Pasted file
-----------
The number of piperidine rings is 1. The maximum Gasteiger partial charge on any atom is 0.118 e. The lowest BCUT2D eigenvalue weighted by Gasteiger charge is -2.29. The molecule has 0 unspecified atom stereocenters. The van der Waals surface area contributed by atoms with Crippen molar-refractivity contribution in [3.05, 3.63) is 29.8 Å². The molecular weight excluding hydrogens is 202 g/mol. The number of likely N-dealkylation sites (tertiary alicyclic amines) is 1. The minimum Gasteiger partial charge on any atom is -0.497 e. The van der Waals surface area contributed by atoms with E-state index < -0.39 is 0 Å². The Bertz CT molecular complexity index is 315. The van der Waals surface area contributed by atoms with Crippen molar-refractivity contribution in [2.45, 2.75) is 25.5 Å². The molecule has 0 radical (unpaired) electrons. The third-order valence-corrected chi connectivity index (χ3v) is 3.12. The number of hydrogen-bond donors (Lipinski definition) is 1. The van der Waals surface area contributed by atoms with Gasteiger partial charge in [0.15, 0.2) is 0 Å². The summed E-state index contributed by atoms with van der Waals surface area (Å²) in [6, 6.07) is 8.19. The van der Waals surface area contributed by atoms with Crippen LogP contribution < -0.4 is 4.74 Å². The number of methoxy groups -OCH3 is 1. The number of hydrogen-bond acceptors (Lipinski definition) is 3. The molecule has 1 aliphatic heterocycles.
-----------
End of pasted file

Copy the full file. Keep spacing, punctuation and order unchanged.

The number of piperidine rings is 1. The maximum Gasteiger partial charge on any atom is 0.118 e. The lowest BCUT2D eigenvalue weighted by Gasteiger charge is -2.29. The molecule has 0 unspecified atom stereocenters. The van der Waals surface area contributed by atoms with Crippen molar-refractivity contribution in [3.05, 3.63) is 29.8 Å². The molecular weight excluding hydrogens is 202 g/mol. The number of likely N-dealkylation sites (tertiary alicyclic amines) is 1. The minimum Gasteiger partial charge on any atom is -0.497 e. The van der Waals surface area contributed by atoms with E-state index < -0.39 is 0 Å². The Bertz CT molecular complexity index is 315. The van der Waals surface area contributed by atoms with Crippen molar-refractivity contribution in [2.45, 2.75) is 25.5 Å². The molecule has 0 radical (unpaired) electrons. The third-order valence-corrected chi connectivity index (χ3v) is 3.12. The number of hydrogen-bond donors (Lipinski definition) is 1. The van der Waals surface area contributed by atoms with Gasteiger partial charge in [0.15, 0.2) is 0 Å². The summed E-state index contributed by atoms with van der Waals surface area (Å²) in [6, 6.07) is 8.19. The van der Waals surface area contributed by atoms with Crippen LogP contribution < -0.4 is 4.74 Å². The number of methoxy groups -OCH3 is 1. The number of hydrogen-bond acceptors (Lipinski definition) is 3. The molecule has 1 aliphatic heterocycles.